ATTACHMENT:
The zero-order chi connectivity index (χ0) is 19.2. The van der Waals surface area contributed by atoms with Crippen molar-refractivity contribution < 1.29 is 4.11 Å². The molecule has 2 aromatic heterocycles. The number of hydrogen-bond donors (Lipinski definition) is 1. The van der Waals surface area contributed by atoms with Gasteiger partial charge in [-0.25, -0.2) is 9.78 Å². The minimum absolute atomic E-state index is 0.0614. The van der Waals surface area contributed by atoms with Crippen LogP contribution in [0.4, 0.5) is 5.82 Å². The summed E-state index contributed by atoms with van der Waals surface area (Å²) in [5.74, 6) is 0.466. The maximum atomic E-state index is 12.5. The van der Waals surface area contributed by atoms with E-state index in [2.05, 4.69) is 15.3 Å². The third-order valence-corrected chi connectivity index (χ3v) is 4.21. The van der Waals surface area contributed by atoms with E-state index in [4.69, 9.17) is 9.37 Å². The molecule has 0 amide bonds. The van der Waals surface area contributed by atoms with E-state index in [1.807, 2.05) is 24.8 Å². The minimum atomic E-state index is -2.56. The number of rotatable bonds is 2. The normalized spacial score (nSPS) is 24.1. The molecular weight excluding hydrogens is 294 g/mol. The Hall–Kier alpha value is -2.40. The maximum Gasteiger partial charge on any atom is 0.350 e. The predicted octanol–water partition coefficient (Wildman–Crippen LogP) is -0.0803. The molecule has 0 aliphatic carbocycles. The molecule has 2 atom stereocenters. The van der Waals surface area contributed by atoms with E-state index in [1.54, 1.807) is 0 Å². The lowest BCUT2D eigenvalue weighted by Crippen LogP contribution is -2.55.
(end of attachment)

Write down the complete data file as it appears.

The zero-order chi connectivity index (χ0) is 19.2. The van der Waals surface area contributed by atoms with Crippen molar-refractivity contribution < 1.29 is 4.11 Å². The molecule has 2 aromatic heterocycles. The number of hydrogen-bond donors (Lipinski definition) is 1. The van der Waals surface area contributed by atoms with Gasteiger partial charge in [-0.25, -0.2) is 9.78 Å². The minimum absolute atomic E-state index is 0.0614. The van der Waals surface area contributed by atoms with Crippen LogP contribution in [0.4, 0.5) is 5.82 Å². The summed E-state index contributed by atoms with van der Waals surface area (Å²) in [5.74, 6) is 0.466. The maximum atomic E-state index is 12.5. The van der Waals surface area contributed by atoms with E-state index in [2.05, 4.69) is 15.3 Å². The third-order valence-corrected chi connectivity index (χ3v) is 4.21. The van der Waals surface area contributed by atoms with E-state index in [4.69, 9.17) is 9.37 Å². The molecule has 0 amide bonds. The van der Waals surface area contributed by atoms with E-state index in [1.807, 2.05) is 24.8 Å². The minimum atomic E-state index is -2.56. The number of rotatable bonds is 2. The normalized spacial score (nSPS) is 24.1. The molecular weight excluding hydrogens is 294 g/mol. The Hall–Kier alpha value is -2.40. The maximum Gasteiger partial charge on any atom is 0.350 e. The predicted octanol–water partition coefficient (Wildman–Crippen LogP) is -0.0803. The molecule has 0 aliphatic carbocycles. The molecule has 2 atom stereocenters. The van der Waals surface area contributed by atoms with E-state index in [1.54, 1.807) is 0 Å². The lowest BCUT2D eigenvalue weighted by Crippen LogP contribution is -2.55.